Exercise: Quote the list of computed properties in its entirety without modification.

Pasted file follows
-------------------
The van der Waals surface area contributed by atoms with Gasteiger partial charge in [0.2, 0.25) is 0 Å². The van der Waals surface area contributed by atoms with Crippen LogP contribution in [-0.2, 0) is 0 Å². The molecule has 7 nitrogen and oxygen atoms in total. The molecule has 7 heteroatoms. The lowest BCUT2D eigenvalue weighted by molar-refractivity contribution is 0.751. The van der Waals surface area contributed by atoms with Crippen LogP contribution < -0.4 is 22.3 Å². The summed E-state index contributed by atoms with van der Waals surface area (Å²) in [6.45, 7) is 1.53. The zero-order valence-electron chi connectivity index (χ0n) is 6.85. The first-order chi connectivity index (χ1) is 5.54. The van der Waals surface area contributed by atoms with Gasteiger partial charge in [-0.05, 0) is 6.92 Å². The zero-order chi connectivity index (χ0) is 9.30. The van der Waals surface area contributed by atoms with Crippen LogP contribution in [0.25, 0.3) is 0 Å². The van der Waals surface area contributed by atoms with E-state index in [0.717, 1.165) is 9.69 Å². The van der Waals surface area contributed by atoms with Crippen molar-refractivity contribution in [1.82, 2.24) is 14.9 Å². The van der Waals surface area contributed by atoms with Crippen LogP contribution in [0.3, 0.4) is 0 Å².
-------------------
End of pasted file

The van der Waals surface area contributed by atoms with Gasteiger partial charge in [0.2, 0.25) is 0 Å². The van der Waals surface area contributed by atoms with Crippen LogP contribution in [-0.2, 0) is 0 Å². The molecule has 7 nitrogen and oxygen atoms in total. The molecule has 7 heteroatoms. The lowest BCUT2D eigenvalue weighted by molar-refractivity contribution is 0.751. The van der Waals surface area contributed by atoms with Crippen LogP contribution < -0.4 is 22.3 Å². The summed E-state index contributed by atoms with van der Waals surface area (Å²) in [6.45, 7) is 1.53. The zero-order valence-electron chi connectivity index (χ0n) is 6.85. The first-order chi connectivity index (χ1) is 5.54. The van der Waals surface area contributed by atoms with Gasteiger partial charge in [-0.05, 0) is 6.92 Å². The zero-order chi connectivity index (χ0) is 9.30. The van der Waals surface area contributed by atoms with Crippen LogP contribution in [0.25, 0.3) is 0 Å². The van der Waals surface area contributed by atoms with E-state index in [0.717, 1.165) is 9.69 Å². The van der Waals surface area contributed by atoms with Crippen molar-refractivity contribution in [1.82, 2.24) is 14.9 Å². The van der Waals surface area contributed by atoms with Crippen LogP contribution in [0.3, 0.4) is 0 Å².